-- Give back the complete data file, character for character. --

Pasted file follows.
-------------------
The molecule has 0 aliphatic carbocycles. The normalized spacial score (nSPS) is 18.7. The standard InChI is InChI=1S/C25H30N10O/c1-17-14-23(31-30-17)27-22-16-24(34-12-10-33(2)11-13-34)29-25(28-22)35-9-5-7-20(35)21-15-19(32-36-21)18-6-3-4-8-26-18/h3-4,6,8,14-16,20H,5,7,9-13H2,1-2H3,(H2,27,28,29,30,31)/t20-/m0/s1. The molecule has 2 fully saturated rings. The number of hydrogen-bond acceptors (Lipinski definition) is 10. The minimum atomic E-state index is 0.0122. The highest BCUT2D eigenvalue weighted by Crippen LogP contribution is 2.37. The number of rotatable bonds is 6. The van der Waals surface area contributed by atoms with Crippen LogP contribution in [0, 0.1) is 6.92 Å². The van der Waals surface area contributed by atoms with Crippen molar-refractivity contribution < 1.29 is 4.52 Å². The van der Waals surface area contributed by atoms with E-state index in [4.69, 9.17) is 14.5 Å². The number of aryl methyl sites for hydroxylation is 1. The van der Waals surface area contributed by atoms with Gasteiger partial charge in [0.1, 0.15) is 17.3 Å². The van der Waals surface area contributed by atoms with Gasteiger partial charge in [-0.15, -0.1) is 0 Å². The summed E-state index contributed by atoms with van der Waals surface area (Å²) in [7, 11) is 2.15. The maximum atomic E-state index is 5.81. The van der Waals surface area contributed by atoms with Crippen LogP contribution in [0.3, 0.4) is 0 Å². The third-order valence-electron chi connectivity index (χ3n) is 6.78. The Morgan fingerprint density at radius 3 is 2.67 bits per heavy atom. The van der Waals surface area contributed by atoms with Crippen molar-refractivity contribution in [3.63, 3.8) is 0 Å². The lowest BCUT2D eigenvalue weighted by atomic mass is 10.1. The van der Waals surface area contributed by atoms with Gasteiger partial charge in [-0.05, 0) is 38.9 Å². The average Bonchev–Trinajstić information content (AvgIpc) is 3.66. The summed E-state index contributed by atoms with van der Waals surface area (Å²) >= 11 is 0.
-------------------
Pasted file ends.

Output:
The molecule has 0 aliphatic carbocycles. The normalized spacial score (nSPS) is 18.7. The standard InChI is InChI=1S/C25H30N10O/c1-17-14-23(31-30-17)27-22-16-24(34-12-10-33(2)11-13-34)29-25(28-22)35-9-5-7-20(35)21-15-19(32-36-21)18-6-3-4-8-26-18/h3-4,6,8,14-16,20H,5,7,9-13H2,1-2H3,(H2,27,28,29,30,31)/t20-/m0/s1. The molecule has 2 fully saturated rings. The number of hydrogen-bond acceptors (Lipinski definition) is 10. The minimum atomic E-state index is 0.0122. The highest BCUT2D eigenvalue weighted by Crippen LogP contribution is 2.37. The number of rotatable bonds is 6. The van der Waals surface area contributed by atoms with Crippen LogP contribution in [0, 0.1) is 6.92 Å². The van der Waals surface area contributed by atoms with Crippen molar-refractivity contribution < 1.29 is 4.52 Å². The van der Waals surface area contributed by atoms with E-state index in [4.69, 9.17) is 14.5 Å². The number of aryl methyl sites for hydroxylation is 1. The van der Waals surface area contributed by atoms with Gasteiger partial charge in [0.1, 0.15) is 17.3 Å². The van der Waals surface area contributed by atoms with Gasteiger partial charge in [-0.15, -0.1) is 0 Å². The summed E-state index contributed by atoms with van der Waals surface area (Å²) in [7, 11) is 2.15. The maximum atomic E-state index is 5.81. The van der Waals surface area contributed by atoms with Crippen LogP contribution in [0.3, 0.4) is 0 Å². The third-order valence-electron chi connectivity index (χ3n) is 6.78. The Morgan fingerprint density at radius 3 is 2.67 bits per heavy atom. The van der Waals surface area contributed by atoms with Crippen molar-refractivity contribution in [3.63, 3.8) is 0 Å². The lowest BCUT2D eigenvalue weighted by atomic mass is 10.1. The van der Waals surface area contributed by atoms with Gasteiger partial charge in [-0.05, 0) is 38.9 Å². The average Bonchev–Trinajstić information content (AvgIpc) is 3.66. The summed E-state index contributed by atoms with van der Waals surface area (Å²) >= 11 is 0.